One of the major possible uses for chip-level encryption, according to Wagner, is for keeping music and videos from being distributed in ways that violate copyright laws. That possibility is the “elephant in the room,” he says. Currently, digital rights management (DRM) is programmed into products such as CDs or DVDs, and software such as iTunes and Windows Media Player. The DRM policies of iTunes, for example, limit the number of times a CD can be copied.
Depending on the type of DRM tools used, they’re “pretty easy to bypass,” Wagner says. “All you have to do is tamper with the software” to remove the feature that counts the number of times a CD has been burned, he explains. But when DRM software is coupled with encrypted hardware, the software containing DRM is much more resistant to tampering.
At the hardware level, Wagner says, there’s already an encryption technology called a Trusted Platform Module (TPM), which is an extra chip inside a computer that can help enforce DRM policies when used with compatible software. Such an chip could protect the DRM software of iTunes or Windows Media Player from being tampered with. While the TPM chip doesn’t directly impose DRM, it makes it much more difficult to bypass the DRM on software. Microsoft’s upcoming operating system, Vista, is designed to support computers that have TPM.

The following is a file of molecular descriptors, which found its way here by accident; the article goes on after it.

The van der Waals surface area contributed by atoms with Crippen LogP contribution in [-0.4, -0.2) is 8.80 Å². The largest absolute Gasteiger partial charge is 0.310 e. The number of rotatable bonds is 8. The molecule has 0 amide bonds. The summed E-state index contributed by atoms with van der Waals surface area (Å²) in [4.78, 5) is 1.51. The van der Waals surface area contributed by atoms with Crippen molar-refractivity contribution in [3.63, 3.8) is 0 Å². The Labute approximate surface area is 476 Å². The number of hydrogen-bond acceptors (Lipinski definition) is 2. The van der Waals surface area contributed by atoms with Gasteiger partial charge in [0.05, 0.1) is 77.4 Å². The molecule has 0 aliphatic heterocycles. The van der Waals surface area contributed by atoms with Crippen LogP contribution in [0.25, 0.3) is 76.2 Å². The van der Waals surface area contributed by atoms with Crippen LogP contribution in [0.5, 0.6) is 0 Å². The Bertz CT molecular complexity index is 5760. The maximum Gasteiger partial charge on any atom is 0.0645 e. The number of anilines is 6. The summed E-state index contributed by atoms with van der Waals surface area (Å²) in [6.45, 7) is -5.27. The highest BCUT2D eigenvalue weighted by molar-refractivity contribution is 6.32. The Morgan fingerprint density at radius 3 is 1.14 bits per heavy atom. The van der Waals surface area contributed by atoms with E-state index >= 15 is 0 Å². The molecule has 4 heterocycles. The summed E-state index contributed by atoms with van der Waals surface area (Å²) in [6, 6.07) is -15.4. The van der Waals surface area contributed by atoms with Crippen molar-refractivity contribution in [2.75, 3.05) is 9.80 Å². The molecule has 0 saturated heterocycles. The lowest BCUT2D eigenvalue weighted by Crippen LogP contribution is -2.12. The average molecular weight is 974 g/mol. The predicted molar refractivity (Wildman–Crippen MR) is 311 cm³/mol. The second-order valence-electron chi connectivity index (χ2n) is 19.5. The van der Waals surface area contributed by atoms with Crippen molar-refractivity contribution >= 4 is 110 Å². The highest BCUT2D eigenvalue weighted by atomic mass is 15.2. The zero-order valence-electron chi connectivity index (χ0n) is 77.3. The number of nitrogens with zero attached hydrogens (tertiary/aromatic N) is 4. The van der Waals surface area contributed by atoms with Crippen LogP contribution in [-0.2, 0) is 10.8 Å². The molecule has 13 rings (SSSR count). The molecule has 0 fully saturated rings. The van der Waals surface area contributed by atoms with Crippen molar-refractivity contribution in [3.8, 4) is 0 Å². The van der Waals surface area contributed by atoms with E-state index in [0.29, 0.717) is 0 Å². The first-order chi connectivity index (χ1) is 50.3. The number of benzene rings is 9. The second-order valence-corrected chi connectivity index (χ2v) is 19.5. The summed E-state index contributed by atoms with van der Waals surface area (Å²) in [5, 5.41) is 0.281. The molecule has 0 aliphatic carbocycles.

SecureBlue might offer stronger DRM protection than TPM, though, because IBM’s encryption is integrated into the processor itself, instead of residing on a separate chip. This “enables computer manufacturers to build DRM protection that is hard to subvert,” Wagner says.
“I can certainly imagine this being marketed as a DRM solution,” says Bruce Schneier, founder and CTO of Counterpane Internet Security, a Mountain View, CA company. Building security onto a single chip would eliminate the “tamper attack” on the connection between a separate security chip and processor, he says.
Of course, stronger DRM for computer hardware has different implications – depending on which side of the digital-rights debate one sits on. For Hollywood, Wagner says, the technology would be beneficial because it would prevent consumers from copying music and illegally distributing it. However, more DRM security built into a computer could also restrict how people use music and video, he says, even when it’s legitimate, from copying CDs to transferring a movie from a computer to a portable video player.
IBM has not announced whether its SecureBlue customers (undisclosed at this time) intend to use the chips as a DRM tool, and the company also declined to comment on the issue of DRM.
But Berkeley’s Wagner says the company’s technology is reminiscent of the type of technology that “one might consider if one wanted to build DRM protection that is harder to break.” If SecureBlue is able to give Hollywood “more control over people’s computers,” he says, the technology is “likely to be pretty controversial.”